We may never know the precise details of Tchaikovsky's death. Was it suicide? Was his symphony and his remarks of it a prolonged suicide note? Why did the symphony have a mourning, lamenting end instead of a powerful one? Entire academic articles. films, and even operas have expounded upon the vast array of possible explanations.

What we know is that Tchaikovsky was devastated at a young age when he left his mother for boarding school. His mother then dies of cholera. His close friend and colleague Nikolai Rubinstein dies too. His one enduring relationship of his adult life collapses. His one marriage falls apart in two and half months because of clear psychological and sexual issues.

Tchaikovsky was gay. He kept it private his whole life. Traditionally, his suppressed sexuality was considered the dominant factor in explaining many of his psychiatric conditions. More recently, musicologists downplay its importance.

He used alcohol to blunt his chronic depression. He said on multiple occasions, "without music, I would go insane". At the age of 53, he drinks a full glass of cholera.

Oh yeah, that too. Tchaikovsky suffered from glass delusion, the belief that one's body is made of glass. He was known to hold his head while conducting because he thought it would fall off.

Schumann, and... a lot of them really

Schumann originally wrote over thirty pieces in Scenes from Childhood in the span of only a couple of days. In 1840 alone, he wrote no less than 138 songs. Yet, there were huge chunks of his life where he wrote hardly anything at all.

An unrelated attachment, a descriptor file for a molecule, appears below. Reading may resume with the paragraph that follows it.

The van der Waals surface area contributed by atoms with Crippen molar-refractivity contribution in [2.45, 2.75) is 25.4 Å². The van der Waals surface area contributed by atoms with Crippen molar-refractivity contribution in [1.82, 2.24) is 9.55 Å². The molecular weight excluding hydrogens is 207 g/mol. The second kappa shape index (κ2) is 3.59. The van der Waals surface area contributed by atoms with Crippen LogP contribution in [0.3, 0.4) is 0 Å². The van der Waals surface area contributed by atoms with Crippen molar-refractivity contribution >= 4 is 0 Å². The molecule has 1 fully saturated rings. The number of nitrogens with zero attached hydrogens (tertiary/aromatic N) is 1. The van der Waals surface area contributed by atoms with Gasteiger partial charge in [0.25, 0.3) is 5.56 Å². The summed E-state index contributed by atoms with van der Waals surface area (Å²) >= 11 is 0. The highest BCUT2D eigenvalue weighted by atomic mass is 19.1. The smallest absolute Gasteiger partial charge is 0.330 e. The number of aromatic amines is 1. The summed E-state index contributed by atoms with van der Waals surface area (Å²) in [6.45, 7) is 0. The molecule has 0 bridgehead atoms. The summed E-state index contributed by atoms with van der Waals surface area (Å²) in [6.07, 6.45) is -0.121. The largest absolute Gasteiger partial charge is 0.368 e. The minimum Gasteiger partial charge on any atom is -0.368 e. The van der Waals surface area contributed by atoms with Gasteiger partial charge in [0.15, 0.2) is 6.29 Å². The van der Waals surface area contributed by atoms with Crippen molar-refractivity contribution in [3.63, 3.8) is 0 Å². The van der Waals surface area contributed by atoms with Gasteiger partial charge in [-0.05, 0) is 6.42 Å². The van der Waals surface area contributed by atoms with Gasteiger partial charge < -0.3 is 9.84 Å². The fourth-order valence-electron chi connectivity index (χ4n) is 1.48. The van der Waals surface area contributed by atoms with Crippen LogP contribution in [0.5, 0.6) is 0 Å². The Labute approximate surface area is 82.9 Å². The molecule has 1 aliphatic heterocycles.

We now know that Schumann most likely had bipolar disorder, and likely schizophrenia as well. Schumann’s bursts of creativity seemed to coincide with hypomanic episodes, characterized by sharpened imagination, increased energy, and decreased need for sleep, whereas when he was depressed, he almost never composed.

His music is littered with fragmented ideas and unprepared transitions. A number of scholars attribute to his invention of two imaginary companions during times of stress: Eusebius, a melancholic dreamer; and Florestan a passionate aggressor.

Actually, it's not hard to find composers with interesting life stories riddled with psychiatric illness. Many composers have been influenced by psychiatric illness. Beethoven suffered persecutory delusions, volatile moods, ex-plosive rages, and suicidal ideation. Berlioz wrote some awesome but demented music during his struggles with bipolar disorder, suicide, and drug use. And there are lots more, from Brahms to Rachmaninoff, Handel to Mahler.
.

So what?

The mystery of creative genius has been one the most intruiging problems for those who seek to understand the mind. Perhaps it's intuitive that mental instability leads to creative ideas, but now we finally know.

Very recently, Nature Neuroscience published genomic evidence for a link between creativity and a number of psychiatric disorders. Using a large number of gene associations referenced with artistic professions and memberships, the verdict finally came out: creativity and psychosis share common roots.

A lot has changed since the times of Schumann and Tchaikovsky. Modern medicine has advanced to the point where we can treat a number of common psychiatric illnesses to the point where patients can live fairly normal lives, which raises a number of interesting ethical questions.

Would Schumann go back in time and accept treatment, knowing that he would be an even better dad than he already was, but at the likely cost of his music? Would we even have the beautiful Pathétique had Tchaikovsky been treated effectively with antidepressants? How ought we treat future music superstars struggling with mental illness?

I don't wish to be misleading. There are great composers - Bach, Haydn, and Mendelsson, for example - that seem relatively free of psychopathology. It goes without saying that psychosis is not a strict requirement for excellence.

But it sure helps.

About the cover photo

The cover photo is former biologist Dr. Anne Adams' depiction of Ravel's Bolero. She translated the piece into visual form, note by note. Shortly after completing the painting, she dies from frontotemporal dementia - like Ravel.